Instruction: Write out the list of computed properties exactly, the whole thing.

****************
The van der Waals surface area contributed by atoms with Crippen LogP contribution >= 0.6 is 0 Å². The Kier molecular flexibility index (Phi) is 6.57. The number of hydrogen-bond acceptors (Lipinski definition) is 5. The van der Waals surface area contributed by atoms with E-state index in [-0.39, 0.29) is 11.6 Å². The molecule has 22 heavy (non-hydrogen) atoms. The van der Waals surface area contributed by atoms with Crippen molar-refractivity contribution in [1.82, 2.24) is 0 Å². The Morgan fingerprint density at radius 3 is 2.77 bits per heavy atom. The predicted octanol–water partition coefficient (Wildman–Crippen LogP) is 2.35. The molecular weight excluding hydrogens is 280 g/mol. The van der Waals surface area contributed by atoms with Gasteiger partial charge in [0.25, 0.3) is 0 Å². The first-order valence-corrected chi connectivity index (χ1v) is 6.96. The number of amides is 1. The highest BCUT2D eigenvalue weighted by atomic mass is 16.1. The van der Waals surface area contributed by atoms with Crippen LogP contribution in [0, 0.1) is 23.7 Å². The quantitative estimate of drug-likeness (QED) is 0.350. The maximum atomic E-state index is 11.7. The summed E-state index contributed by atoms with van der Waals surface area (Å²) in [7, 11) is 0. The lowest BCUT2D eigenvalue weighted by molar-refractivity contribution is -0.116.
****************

The van der Waals surface area contributed by atoms with Crippen LogP contribution >= 0.6 is 0 Å². The Kier molecular flexibility index (Phi) is 6.57. The number of hydrogen-bond acceptors (Lipinski definition) is 5. The van der Waals surface area contributed by atoms with E-state index in [-0.39, 0.29) is 11.6 Å². The molecule has 22 heavy (non-hydrogen) atoms. The van der Waals surface area contributed by atoms with Crippen molar-refractivity contribution in [1.82, 2.24) is 0 Å². The Morgan fingerprint density at radius 3 is 2.77 bits per heavy atom. The predicted octanol–water partition coefficient (Wildman–Crippen LogP) is 2.35. The molecular weight excluding hydrogens is 280 g/mol. The van der Waals surface area contributed by atoms with Gasteiger partial charge in [0.25, 0.3) is 0 Å². The first-order valence-corrected chi connectivity index (χ1v) is 6.96. The number of amides is 1. The highest BCUT2D eigenvalue weighted by atomic mass is 16.1. The van der Waals surface area contributed by atoms with Crippen LogP contribution in [0, 0.1) is 23.7 Å². The quantitative estimate of drug-likeness (QED) is 0.350. The maximum atomic E-state index is 11.7. The summed E-state index contributed by atoms with van der Waals surface area (Å²) in [7, 11) is 0. The lowest BCUT2D eigenvalue weighted by molar-refractivity contribution is -0.116.